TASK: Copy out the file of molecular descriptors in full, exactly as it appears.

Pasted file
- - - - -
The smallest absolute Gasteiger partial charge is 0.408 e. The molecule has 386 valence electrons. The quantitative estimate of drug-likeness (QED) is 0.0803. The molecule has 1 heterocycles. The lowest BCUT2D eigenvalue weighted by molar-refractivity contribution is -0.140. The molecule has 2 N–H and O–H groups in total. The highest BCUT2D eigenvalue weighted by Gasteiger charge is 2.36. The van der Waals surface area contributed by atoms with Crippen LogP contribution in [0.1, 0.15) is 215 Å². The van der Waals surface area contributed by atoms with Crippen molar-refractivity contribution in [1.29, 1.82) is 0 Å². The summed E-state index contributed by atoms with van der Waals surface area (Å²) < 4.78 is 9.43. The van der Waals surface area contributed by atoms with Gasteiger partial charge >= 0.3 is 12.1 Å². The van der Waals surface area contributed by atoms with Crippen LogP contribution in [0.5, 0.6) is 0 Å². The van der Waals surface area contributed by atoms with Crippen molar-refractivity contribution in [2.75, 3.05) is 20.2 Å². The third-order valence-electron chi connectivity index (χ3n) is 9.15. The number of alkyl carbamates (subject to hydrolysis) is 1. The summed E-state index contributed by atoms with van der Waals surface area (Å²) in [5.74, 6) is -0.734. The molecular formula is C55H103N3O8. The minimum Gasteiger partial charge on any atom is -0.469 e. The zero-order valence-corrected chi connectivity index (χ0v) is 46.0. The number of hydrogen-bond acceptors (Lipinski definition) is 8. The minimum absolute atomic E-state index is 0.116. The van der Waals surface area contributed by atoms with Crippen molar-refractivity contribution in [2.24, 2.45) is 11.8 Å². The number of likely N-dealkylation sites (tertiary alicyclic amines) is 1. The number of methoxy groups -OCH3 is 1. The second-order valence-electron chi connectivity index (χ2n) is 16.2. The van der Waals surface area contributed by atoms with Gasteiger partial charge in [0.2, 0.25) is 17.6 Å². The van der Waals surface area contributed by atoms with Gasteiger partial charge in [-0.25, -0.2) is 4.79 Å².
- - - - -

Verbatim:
The smallest absolute Gasteiger partial charge is 0.408 e. The molecule has 386 valence electrons. The quantitative estimate of drug-likeness (QED) is 0.0803. The molecule has 1 heterocycles. The lowest BCUT2D eigenvalue weighted by molar-refractivity contribution is -0.140. The molecule has 2 N–H and O–H groups in total. The highest BCUT2D eigenvalue weighted by Gasteiger charge is 2.36. The van der Waals surface area contributed by atoms with Crippen LogP contribution in [0.1, 0.15) is 215 Å². The van der Waals surface area contributed by atoms with Crippen molar-refractivity contribution in [1.29, 1.82) is 0 Å². The summed E-state index contributed by atoms with van der Waals surface area (Å²) < 4.78 is 9.43. The van der Waals surface area contributed by atoms with Gasteiger partial charge >= 0.3 is 12.1 Å². The van der Waals surface area contributed by atoms with Crippen LogP contribution in [0.5, 0.6) is 0 Å². The van der Waals surface area contributed by atoms with Crippen molar-refractivity contribution in [2.75, 3.05) is 20.2 Å². The third-order valence-electron chi connectivity index (χ3n) is 9.15. The number of alkyl carbamates (subject to hydrolysis) is 1. The summed E-state index contributed by atoms with van der Waals surface area (Å²) in [5.74, 6) is -0.734. The molecular formula is C55H103N3O8. The minimum Gasteiger partial charge on any atom is -0.469 e. The zero-order valence-corrected chi connectivity index (χ0v) is 46.0. The number of hydrogen-bond acceptors (Lipinski definition) is 8. The minimum absolute atomic E-state index is 0.116. The van der Waals surface area contributed by atoms with Crippen molar-refractivity contribution in [2.24, 2.45) is 11.8 Å². The number of likely N-dealkylation sites (tertiary alicyclic amines) is 1. The number of methoxy groups -OCH3 is 1. The second-order valence-electron chi connectivity index (χ2n) is 16.2. The van der Waals surface area contributed by atoms with Gasteiger partial charge in [0.2, 0.25) is 17.6 Å². The van der Waals surface area contributed by atoms with Gasteiger partial charge in [-0.25, -0.2) is 4.79 Å².